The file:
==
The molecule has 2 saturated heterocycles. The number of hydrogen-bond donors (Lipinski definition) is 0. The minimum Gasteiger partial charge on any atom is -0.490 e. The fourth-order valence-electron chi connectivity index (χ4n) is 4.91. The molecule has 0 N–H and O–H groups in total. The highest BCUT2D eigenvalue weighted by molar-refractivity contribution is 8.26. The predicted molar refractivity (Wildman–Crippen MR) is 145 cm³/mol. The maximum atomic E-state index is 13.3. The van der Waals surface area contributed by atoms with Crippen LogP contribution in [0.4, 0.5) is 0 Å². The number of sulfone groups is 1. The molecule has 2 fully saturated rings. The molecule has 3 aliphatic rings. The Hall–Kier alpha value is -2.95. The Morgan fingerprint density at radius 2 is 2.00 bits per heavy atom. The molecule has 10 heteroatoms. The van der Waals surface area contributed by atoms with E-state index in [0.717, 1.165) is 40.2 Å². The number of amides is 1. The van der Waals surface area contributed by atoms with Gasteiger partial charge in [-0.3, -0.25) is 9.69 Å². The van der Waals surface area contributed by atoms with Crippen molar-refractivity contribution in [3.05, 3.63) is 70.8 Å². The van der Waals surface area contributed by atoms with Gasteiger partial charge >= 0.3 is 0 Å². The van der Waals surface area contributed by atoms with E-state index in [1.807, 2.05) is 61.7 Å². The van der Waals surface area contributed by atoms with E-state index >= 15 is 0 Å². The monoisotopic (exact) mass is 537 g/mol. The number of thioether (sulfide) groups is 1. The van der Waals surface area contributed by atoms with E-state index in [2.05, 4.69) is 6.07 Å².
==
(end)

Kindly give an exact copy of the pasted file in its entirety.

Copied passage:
The molecule has 2 saturated heterocycles. The number of hydrogen-bond donors (Lipinski definition) is 0. The minimum Gasteiger partial charge on any atom is -0.490 e. The fourth-order valence-electron chi connectivity index (χ4n) is 4.91. The molecule has 0 N–H and O–H groups in total. The highest BCUT2D eigenvalue weighted by molar-refractivity contribution is 8.26. The predicted molar refractivity (Wildman–Crippen MR) is 145 cm³/mol. The maximum atomic E-state index is 13.3. The van der Waals surface area contributed by atoms with Crippen LogP contribution in [0.4, 0.5) is 0 Å². The number of sulfone groups is 1. The molecule has 2 fully saturated rings. The molecule has 3 aliphatic rings. The Hall–Kier alpha value is -2.95. The Morgan fingerprint density at radius 2 is 2.00 bits per heavy atom. The molecule has 10 heteroatoms. The van der Waals surface area contributed by atoms with E-state index in [0.717, 1.165) is 40.2 Å². The number of amides is 1. The van der Waals surface area contributed by atoms with Gasteiger partial charge in [-0.3, -0.25) is 9.69 Å². The van der Waals surface area contributed by atoms with Crippen molar-refractivity contribution in [3.05, 3.63) is 70.8 Å². The van der Waals surface area contributed by atoms with Gasteiger partial charge >= 0.3 is 0 Å². The van der Waals surface area contributed by atoms with E-state index in [1.807, 2.05) is 61.7 Å². The van der Waals surface area contributed by atoms with E-state index >= 15 is 0 Å². The monoisotopic (exact) mass is 537 g/mol. The number of thioether (sulfide) groups is 1. The van der Waals surface area contributed by atoms with E-state index in [2.05, 4.69) is 6.07 Å².